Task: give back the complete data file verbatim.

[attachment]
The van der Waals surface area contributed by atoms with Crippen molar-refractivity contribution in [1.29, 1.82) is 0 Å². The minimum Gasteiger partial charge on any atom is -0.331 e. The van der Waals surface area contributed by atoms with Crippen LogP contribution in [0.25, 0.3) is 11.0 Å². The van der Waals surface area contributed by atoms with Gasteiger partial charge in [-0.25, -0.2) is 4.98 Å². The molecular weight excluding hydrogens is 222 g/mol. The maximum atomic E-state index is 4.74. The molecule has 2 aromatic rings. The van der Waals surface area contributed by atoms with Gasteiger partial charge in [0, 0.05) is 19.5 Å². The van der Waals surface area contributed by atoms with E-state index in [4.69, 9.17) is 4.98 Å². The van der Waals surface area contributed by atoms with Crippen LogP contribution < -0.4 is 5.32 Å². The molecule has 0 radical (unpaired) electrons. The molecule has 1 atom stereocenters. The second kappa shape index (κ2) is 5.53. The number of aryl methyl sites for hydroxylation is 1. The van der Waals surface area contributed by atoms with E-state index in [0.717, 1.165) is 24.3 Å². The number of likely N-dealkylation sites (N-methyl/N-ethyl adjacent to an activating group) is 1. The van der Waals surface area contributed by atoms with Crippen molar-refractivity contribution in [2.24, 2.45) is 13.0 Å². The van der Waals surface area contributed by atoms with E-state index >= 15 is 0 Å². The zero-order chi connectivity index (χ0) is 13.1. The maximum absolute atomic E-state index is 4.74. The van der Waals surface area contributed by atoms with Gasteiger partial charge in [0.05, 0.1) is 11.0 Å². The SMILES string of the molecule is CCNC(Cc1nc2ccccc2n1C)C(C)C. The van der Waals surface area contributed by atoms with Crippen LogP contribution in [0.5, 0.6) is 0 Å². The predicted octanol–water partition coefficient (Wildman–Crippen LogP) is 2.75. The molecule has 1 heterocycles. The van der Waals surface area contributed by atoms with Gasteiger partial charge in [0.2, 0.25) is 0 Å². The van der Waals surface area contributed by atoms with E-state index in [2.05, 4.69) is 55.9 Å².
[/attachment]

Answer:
The van der Waals surface area contributed by atoms with Crippen molar-refractivity contribution in [1.29, 1.82) is 0 Å². The minimum Gasteiger partial charge on any atom is -0.331 e. The van der Waals surface area contributed by atoms with Crippen LogP contribution in [0.25, 0.3) is 11.0 Å². The van der Waals surface area contributed by atoms with Gasteiger partial charge in [-0.25, -0.2) is 4.98 Å². The molecular weight excluding hydrogens is 222 g/mol. The maximum atomic E-state index is 4.74. The molecule has 2 aromatic rings. The van der Waals surface area contributed by atoms with Gasteiger partial charge in [0, 0.05) is 19.5 Å². The van der Waals surface area contributed by atoms with E-state index in [4.69, 9.17) is 4.98 Å². The van der Waals surface area contributed by atoms with Crippen LogP contribution < -0.4 is 5.32 Å². The molecule has 0 radical (unpaired) electrons. The molecule has 1 atom stereocenters. The second kappa shape index (κ2) is 5.53. The number of aryl methyl sites for hydroxylation is 1. The van der Waals surface area contributed by atoms with E-state index in [0.717, 1.165) is 24.3 Å². The number of likely N-dealkylation sites (N-methyl/N-ethyl adjacent to an activating group) is 1. The van der Waals surface area contributed by atoms with Crippen molar-refractivity contribution in [2.24, 2.45) is 13.0 Å². The van der Waals surface area contributed by atoms with E-state index >= 15 is 0 Å². The zero-order chi connectivity index (χ0) is 13.1. The maximum absolute atomic E-state index is 4.74. The van der Waals surface area contributed by atoms with Gasteiger partial charge in [0.05, 0.1) is 11.0 Å². The SMILES string of the molecule is CCNC(Cc1nc2ccccc2n1C)C(C)C. The van der Waals surface area contributed by atoms with Crippen LogP contribution in [0.5, 0.6) is 0 Å². The predicted octanol–water partition coefficient (Wildman–Crippen LogP) is 2.75. The molecule has 1 heterocycles. The van der Waals surface area contributed by atoms with Gasteiger partial charge in [0.2, 0.25) is 0 Å². The van der Waals surface area contributed by atoms with E-state index in [2.05, 4.69) is 55.9 Å².